ABOUT THE BOOK:
After finding disturbing journal pages that suggest her late mother didn’t die in a car accident as her father had always maintained, Beth Walsh begins a search for answers to the question — what really happened to their mother? With the power and relevance of Jodi Picoult and Lisa Jewell, Rimmer pens a provocative novel told by two women a generation apart, the struggles they unwittingly shared, and a family mystery that may unravel everything they believed to be true.
With her father recently moved to a care facility because of worsening signs of dementia, Beth Walsh volunteers to clear out the family home to prepare it for sale. Why shouldn’t she be the one, after all? Her three siblings are all busy with their families and successful careers, and Beth is on maternity leave after giving birth to Noah, their miracle baby. It took her and her husband Hunter years to get pregnant, but now that they have Noah, Beth can only feel panic. And leaving Noah with her in-laws while she pokes about in their father’s house gives her a perfect excuse not to have to deal with motherhood.
Beth is surprised to discover the door to their old attic playroom padlocked, and even more shocked to see what’s behind it – a hoarder’s mess of her father’s paintings, mounds of discarded papers, and miscellaneous junk. Her father was the most fastidious, everything-in-its-place man, and this chaos makes no sense. As she picks through the clutter, she finds a handwritten note attached to one of the paintings, in what appears to be in her late mother’s handwriting. Beth and her siblings grew up believing Grace Walsh died in a car accident when they were little more than toddlers, but this note suggests something much darker may be true. A frantic search uncovers more notes, seemingly a series of loose journal entries that paint a very disturbing portrait of a woman in profound distress, and of a husband that bears very little resemblance to the father Beth and her siblings know.
A fast-paced, harrowing look at the fault in memories and the lies that can bond families together – or tear them apart.
September 14, 1957
I am alone in a crowded family these days, and that’s the worst feeling I’ve ever experienced. Until these past few years, I had no idea that loneliness is worse than sadness. I’ve come to realize that’s because loneliness, by its very definition, cannot be shared.
Tonight there are four other souls in this house, but I am unreachably far from any of them, even as I’m far too close to guarantee their safety. Patrick said he’d be home by nine tonight, and I clung on to that promise all day.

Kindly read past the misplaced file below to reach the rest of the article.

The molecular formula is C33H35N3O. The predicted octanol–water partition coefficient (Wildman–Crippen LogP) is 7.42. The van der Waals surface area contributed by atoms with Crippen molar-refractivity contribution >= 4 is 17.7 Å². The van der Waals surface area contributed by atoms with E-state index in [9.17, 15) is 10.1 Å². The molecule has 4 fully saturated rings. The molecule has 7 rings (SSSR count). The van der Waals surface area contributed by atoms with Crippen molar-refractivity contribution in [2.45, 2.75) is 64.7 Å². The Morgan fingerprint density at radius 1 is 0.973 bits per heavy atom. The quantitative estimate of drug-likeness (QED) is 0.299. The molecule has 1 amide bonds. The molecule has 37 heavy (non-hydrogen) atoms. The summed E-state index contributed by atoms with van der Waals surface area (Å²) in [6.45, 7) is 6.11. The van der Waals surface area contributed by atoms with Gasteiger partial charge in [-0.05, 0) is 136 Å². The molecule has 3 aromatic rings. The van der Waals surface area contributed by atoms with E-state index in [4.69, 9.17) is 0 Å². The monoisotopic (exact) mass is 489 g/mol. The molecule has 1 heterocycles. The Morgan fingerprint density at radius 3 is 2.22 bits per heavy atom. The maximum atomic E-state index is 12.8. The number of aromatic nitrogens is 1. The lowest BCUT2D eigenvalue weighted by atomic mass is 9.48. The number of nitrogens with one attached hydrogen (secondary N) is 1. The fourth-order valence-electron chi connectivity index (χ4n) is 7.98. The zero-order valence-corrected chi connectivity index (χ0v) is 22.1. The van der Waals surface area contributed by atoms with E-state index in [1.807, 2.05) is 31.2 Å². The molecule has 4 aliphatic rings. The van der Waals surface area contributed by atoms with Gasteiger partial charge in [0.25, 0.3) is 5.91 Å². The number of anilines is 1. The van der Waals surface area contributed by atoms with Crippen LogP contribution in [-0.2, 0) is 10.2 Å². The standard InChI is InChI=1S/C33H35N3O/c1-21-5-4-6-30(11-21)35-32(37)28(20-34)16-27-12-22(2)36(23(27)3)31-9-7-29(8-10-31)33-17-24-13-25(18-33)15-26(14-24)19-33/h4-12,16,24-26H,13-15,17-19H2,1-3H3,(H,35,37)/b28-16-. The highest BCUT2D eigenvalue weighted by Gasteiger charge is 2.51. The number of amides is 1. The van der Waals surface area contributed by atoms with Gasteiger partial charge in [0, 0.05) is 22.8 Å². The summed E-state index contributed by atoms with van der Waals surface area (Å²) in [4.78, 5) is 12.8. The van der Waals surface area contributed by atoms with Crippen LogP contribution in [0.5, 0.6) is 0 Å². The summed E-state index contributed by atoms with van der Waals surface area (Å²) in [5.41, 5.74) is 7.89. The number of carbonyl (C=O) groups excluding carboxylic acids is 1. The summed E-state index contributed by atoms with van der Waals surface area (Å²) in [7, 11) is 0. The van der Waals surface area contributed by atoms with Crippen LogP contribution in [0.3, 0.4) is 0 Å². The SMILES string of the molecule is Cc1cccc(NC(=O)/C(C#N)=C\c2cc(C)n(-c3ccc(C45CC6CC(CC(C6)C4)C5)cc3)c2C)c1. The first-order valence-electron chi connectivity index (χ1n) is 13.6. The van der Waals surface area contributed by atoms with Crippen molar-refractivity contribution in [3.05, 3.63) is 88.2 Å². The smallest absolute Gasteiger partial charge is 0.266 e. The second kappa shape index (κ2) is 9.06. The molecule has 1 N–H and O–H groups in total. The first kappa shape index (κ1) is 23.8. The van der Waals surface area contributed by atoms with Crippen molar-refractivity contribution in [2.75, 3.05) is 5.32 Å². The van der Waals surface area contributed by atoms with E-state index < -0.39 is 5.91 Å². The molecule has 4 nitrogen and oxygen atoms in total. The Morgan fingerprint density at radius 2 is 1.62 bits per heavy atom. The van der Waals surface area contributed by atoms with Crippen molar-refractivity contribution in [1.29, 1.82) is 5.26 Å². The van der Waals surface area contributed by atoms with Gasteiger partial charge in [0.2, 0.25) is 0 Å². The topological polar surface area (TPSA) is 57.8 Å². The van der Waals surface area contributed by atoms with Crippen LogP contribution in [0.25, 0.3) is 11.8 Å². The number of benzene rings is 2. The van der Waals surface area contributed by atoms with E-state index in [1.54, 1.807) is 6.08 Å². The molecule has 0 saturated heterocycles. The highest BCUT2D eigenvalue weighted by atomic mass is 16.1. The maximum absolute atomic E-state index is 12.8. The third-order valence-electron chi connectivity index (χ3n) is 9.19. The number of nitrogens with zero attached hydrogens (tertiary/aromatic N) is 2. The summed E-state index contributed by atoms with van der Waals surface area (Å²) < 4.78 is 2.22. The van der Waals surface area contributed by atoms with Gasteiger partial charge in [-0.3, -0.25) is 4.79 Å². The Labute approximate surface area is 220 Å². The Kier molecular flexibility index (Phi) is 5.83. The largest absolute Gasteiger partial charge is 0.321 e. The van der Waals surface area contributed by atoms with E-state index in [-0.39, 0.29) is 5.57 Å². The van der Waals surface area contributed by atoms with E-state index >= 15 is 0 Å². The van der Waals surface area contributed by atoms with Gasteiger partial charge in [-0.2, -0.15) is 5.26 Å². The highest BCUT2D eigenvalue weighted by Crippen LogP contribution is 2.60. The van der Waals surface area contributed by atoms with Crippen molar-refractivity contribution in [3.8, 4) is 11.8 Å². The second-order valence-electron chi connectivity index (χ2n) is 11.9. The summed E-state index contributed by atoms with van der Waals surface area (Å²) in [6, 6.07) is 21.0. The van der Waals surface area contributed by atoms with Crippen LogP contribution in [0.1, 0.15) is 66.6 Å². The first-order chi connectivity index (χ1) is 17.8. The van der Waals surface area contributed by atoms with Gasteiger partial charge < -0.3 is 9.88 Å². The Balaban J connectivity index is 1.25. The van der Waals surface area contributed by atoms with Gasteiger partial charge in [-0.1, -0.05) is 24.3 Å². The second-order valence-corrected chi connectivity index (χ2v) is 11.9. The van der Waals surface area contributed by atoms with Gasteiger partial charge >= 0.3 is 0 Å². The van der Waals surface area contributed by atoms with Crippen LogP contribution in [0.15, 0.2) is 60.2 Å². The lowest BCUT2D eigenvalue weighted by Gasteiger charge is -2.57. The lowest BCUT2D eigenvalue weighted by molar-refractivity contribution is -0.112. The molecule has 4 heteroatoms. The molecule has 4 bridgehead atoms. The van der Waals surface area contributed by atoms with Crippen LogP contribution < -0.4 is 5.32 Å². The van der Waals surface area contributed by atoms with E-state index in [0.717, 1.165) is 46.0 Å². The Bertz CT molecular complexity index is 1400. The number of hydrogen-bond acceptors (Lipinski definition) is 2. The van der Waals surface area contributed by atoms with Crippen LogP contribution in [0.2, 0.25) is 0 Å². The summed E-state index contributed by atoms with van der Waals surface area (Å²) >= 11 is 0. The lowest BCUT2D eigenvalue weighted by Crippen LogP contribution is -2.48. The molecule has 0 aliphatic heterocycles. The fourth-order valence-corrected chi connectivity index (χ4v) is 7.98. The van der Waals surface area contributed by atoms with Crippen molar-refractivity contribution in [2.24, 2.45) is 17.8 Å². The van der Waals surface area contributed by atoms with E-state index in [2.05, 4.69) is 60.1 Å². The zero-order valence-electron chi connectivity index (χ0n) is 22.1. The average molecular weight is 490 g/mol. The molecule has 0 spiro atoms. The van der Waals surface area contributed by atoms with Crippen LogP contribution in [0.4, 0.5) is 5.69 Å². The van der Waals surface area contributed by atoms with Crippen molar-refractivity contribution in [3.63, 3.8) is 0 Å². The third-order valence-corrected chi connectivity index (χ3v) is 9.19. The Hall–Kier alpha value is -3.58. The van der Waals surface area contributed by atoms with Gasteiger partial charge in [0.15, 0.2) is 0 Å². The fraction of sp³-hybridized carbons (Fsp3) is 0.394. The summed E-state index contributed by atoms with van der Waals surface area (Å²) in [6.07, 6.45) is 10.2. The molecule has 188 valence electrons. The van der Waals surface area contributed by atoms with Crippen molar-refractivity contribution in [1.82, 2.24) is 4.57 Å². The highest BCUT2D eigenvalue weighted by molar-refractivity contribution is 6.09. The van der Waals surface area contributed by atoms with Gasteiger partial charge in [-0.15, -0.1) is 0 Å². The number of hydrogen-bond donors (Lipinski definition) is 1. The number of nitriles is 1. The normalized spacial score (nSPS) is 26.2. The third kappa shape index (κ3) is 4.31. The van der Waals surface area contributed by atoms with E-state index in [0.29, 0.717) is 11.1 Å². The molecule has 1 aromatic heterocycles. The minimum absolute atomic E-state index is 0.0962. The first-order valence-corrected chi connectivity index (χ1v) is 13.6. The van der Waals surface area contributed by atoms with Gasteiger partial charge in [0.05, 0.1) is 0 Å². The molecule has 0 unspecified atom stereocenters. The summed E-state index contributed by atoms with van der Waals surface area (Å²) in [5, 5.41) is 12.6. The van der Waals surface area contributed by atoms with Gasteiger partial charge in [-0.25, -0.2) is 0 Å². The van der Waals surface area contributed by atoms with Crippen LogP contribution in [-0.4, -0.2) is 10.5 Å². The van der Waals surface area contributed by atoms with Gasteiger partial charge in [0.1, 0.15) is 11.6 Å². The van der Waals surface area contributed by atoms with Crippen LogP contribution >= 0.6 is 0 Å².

He’ll be home at nine, I tell myself. You won’t do anything crazy if Patrick is here, so just hold on until nine.
I should have known better than to rely on that man by now. It’s 11:55 p.m., and I have no idea where he is.
Beth will be wanting a feed soon and I’m just so tired, I’m already bracing myself—as if the sound of her cry will be the thing that undoes me, instead of something I should be used to after four children. I feel the fear of that cry in my very bones—a kind of whole-body tension I can’t quite make sense of. When was the last time I had more than a few hours’ sleep? Twenty-four hours a day I am fixated on the terror that I will snap and hurt someone: Tim, Ruth, Jeremy, Beth…or myself. I am a threat to my children’s safety, but at the same time, their only protection from that very same threat.
I have learned a hard lesson these past few years; the more difficult life is, the louder your feelings become. On an ordinary day, I trust facts more than feelings, but when the world feels like it’s ending, it’s hard to distinguish where my thoughts are even coming from. Is this fear grounded in reality, or is my mind playing tricks on me again? There’s no way for me to be sure. Even the line between imagination and reality has worn down and it’s now too thin to delineate.
Sometimes I think I will walk away before something bad happens, as if removing myself from the equation would keep them all safe. But then Tim will skin his knee and come running to me, as if a simple hug could take all the world’s pain away. Or Jeremy will plant one of those sloppy kisses on my cheek, and I am reminded that for better or worse, I am his world. Ruth will slip my handbag over her shoulder as she follows me around the house, trying to walk in my footsteps, because to her, I seem like someone worth imitating. Or Beth will look up at me with that gummy grin when I try to feed her, and my heart contracts with a love that really does know no bounds.
Those moments remind me that everything changes, and that this cloud has come and gone twice now, so if I just hang on, it will pass again. I don’t feel hope yet, but I should know hope, because I’ve walked this path before and even when the mountains and valleys seemed insurmountable, I survived them.
I’m constantly trying to talk myself around to calm, and sometimes, for brief and beautiful moments, I do. But the hard, cold truth is that every time the night comes, it seems blacker than it did before.
Tonight I’m teetering on the edge of something horrific.
Tonight the sound of my baby’s cry might just be the thing that breaks me altogether.
I’m scared of so many things these days, but most of all now, I fear myself.
Excerpted from Truths I Never Told You by Kelly Rimmer, Copyright © 2020 by Lantana Management Pty Ltd. Published by Graydon House Books.
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ABOUT THE AUTHOR: Kelly Rimmer is the worldwide and USA TODAY bestselling author of Before I Let You Go, Me Without You, and The Secret Daughter. She lives in rural Australia with her husband, two children and fantastically naughty dogs, Sully and Basil. Her novels have been translated into more than twenty languages. Please visit her at www.Kelly.Rimmer.com
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